Restaurant Review: The South Valley’s Rio Grande Tacos Y Salsas

Don’t Fear The Tripitas

Ari LeVaux
5 min read
Rio Grande Tacos y Salsas
Alambre is akin to fajitas with cheese on top. (Sergio Salvador
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Although “Salsa” is part of its name, the menu at Rio Grande Tacos y Salsas doesn’t once mention that word. Yet the salsa flows, starting with your welcome basket of chips and continuing throughout your meal with as many refills you ask for. Each time, the salsa is different. Sometimes it’s a tomato-y red, sometimes a green chile, and sometimes the waitress brings both.

The dining room has seven or 10 tables, depending on how many are pushed together. Dormant for the moment, eight ceiling fans hang at the ready for a busy summer—the small restaurant is surrounded by asphalt in the parking lot of a grocery
mercado on Isleta, just east of the sharp bend at Goff and Arenal.

My first time there, I watched a family leisurely work on little pieces of meat sizzling on an 8-by-6-inch sterno-heated tray. The meat became increasingly crispy as the teenage daughter, clad in crazy leg warmers, wandered the tiny dining room on her phone. The tray was garnished with grilled green onions and jalapeño peppers and served with fresh tortillas and several salsas.

I asked the waitress what they were eating.


I didn’t have the
cajones to order some for myself. I don’t like menudo, so if tripitas are little pieces of tripe, the chances were good I wouldn’t like them, either. I’d feel silly if I ordered that enormous tray and barely touched it. But they looked delicious. I vowed to return with qualified reinforcements.

In the meantime, I had ordered
alambre , a dish that’s similar to fajitas. I sipped an enormous glass of fresh-squeezed carrot juice as I waited. The family got up; mom filled a takeout dish with every last morsel of tripita and garnish.

alambre was beautiful. A row of small corn tortillas peeked out beneath diced, browned beef and sautéed red and green bells and onions, all of it covered in white, stringy cheese. Sweet and creamy pintos and rice with slivers of carrot came on the side, as did a ranch-drenched salad of cucumber, tomato, lettuce and avocado. I finished with a glass of horchata, freshly made and gritty on the bottom.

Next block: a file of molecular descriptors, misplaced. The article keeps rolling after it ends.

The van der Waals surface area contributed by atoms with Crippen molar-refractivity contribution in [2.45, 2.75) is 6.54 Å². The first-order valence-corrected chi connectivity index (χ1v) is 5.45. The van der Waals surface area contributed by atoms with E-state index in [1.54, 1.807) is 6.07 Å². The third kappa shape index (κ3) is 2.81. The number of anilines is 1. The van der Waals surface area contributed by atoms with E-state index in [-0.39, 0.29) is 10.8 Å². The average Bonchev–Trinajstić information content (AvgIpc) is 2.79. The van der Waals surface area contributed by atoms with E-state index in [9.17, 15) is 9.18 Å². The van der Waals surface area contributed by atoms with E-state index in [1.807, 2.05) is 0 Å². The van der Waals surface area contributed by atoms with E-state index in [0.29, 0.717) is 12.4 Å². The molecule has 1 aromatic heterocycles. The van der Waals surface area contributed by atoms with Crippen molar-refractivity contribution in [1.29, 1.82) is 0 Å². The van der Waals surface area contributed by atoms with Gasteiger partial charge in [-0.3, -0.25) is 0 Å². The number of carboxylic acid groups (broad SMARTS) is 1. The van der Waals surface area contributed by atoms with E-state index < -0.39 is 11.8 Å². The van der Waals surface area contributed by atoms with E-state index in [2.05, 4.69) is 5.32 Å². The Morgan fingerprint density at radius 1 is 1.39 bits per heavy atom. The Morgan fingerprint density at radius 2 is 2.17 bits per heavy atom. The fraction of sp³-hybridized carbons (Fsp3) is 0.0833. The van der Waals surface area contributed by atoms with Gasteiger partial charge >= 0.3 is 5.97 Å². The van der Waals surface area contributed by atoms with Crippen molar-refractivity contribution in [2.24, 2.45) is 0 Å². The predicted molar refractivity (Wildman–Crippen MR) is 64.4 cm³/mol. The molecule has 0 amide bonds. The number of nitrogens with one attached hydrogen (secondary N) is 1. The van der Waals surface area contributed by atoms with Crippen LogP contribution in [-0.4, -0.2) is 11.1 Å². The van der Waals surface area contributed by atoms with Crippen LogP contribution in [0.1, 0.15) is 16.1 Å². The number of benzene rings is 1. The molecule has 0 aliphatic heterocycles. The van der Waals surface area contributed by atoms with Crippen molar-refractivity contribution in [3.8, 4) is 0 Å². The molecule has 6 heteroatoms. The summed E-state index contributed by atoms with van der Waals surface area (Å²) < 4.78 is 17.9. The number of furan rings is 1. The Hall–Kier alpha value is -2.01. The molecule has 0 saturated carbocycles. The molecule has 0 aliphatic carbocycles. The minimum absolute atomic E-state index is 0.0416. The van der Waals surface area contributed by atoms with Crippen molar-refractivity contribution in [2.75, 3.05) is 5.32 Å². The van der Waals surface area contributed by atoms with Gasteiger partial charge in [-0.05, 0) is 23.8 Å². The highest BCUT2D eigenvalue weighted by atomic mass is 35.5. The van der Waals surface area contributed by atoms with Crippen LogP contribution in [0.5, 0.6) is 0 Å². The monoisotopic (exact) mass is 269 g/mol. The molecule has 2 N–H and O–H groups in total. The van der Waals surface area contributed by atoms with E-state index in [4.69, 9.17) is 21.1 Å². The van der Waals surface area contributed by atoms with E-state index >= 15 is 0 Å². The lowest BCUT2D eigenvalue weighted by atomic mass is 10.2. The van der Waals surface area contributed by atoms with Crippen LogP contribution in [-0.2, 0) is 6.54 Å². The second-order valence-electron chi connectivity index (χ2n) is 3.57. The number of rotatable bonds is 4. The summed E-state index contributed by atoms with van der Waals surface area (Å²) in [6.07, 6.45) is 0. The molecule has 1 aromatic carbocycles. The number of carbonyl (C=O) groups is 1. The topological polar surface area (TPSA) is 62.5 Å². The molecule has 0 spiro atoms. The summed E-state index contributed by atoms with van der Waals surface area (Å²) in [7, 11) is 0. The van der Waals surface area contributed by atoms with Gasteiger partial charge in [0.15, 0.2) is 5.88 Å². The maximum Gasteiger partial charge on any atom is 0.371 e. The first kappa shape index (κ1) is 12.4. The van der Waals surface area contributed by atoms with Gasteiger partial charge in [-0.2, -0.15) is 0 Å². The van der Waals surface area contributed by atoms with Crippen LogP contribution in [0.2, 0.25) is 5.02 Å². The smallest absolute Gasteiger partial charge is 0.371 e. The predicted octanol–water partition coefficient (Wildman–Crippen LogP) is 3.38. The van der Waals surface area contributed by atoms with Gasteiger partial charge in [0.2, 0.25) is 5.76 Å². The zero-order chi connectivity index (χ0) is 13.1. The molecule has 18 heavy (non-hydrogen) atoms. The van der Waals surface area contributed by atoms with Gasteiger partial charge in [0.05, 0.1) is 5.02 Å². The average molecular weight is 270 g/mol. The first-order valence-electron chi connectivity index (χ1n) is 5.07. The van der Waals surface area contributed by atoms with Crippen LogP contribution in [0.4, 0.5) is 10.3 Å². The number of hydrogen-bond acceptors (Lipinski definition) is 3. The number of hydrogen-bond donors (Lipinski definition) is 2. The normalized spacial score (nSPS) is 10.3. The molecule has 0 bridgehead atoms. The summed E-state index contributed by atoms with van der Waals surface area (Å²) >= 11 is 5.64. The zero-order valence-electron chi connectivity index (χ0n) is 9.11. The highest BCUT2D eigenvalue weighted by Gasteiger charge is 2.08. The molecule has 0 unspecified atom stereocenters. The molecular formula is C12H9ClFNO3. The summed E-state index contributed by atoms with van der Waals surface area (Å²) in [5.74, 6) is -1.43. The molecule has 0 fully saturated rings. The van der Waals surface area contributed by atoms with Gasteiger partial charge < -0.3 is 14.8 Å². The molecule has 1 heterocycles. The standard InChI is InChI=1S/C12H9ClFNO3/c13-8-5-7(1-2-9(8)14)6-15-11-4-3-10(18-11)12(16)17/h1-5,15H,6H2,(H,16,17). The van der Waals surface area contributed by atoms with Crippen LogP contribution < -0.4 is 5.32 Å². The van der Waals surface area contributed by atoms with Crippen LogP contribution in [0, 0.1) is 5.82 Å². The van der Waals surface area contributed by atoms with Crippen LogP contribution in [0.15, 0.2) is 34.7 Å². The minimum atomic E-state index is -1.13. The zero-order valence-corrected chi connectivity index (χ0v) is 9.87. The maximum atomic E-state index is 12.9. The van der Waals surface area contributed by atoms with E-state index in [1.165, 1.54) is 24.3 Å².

As the days went by, I kept thinking about those
tripitas . In the midst of an EMT course one Sunday, after a morning spent observing the ventilations of a set of pig lungs, our instructor said we’d get an extra-long lunch break.

I made an announcement to the class: “Anyone wanna come eat Mexican fried pig guts? It’s on me.”

Tripitas ?” said the kid who works at the morgue.

“Yeah!” I said. “Do you like
tripitas ?”

“I ate them once at a bus stop in Mazatlán,” he said. “I thought they were pretty good.”

It wasn’t long before the kid who works at the morgue was sitting next to me in a corner table, awaiting our
tripitas . He drank a cup of champurrado —a hot, sweet, thick drink made of atole cornmeal, chocolate, milk, clove and cinnamon. I sipped a fresh-squeezed orange juice.

tripitas were as beautiful up close as the ones I’d lusted after. Half-inch-long meat cylinders were textured and perfectly chewy, with an exterior crisp that kept crisping as we worked our way through it, filling three-inch tortillas with salsa and meat. They tasted clean and bacon-like, without the gamey flavor of menudo. They were amazing.

“These are better than at the bus stop in Mazatlán,” said the kid who works at the morgue.

As they cooked, layers of fat—mesenteric fat, said the kid who works at the morgue—melted, and the tray would occasionally launch a drop of grease splatter. Eyewear is recommended.

I looked inside one of the tubes and noticed some pink, grainy, creamy tasting material.

When I asked the waitress where the
tripitas were from, she surprised us by saying cow. (“They’re too small for cow,” the kid who works at the morgue had assured me.) They were so baconny I had assumed I was eating pork.

The waitress continued talking about them, in Spanish; I didn’t really follow, something about “
leche de vaca ” and baby cows.

Only later, with the help of the interweb, did I put it together that “
tripitas de leche ” refers to the marrow gut, an organ in un-weaned calves that connects two of their stomachs. When the calf switches from milk to grass, the marrow gut hardens and becomes inedible.

That explained the delicate, clean flavor and dreamy, tender texture. It was easily the biggest and best $11.95 veal lunch I or the kid who works at the morgue had ever had.

Restaurant Review:

The Alibi Recommends:

Tripitas de leche

• Alambre

• Hot champurrado , cold horchata, fresh juices
Rio Grande Tacos y Salsas

The tripitas , served with with grilled green onions and jalapeño peppers, become increasingly crispy as they cook.

Sergio Salvador

Rio Grande Tacos y Salsas

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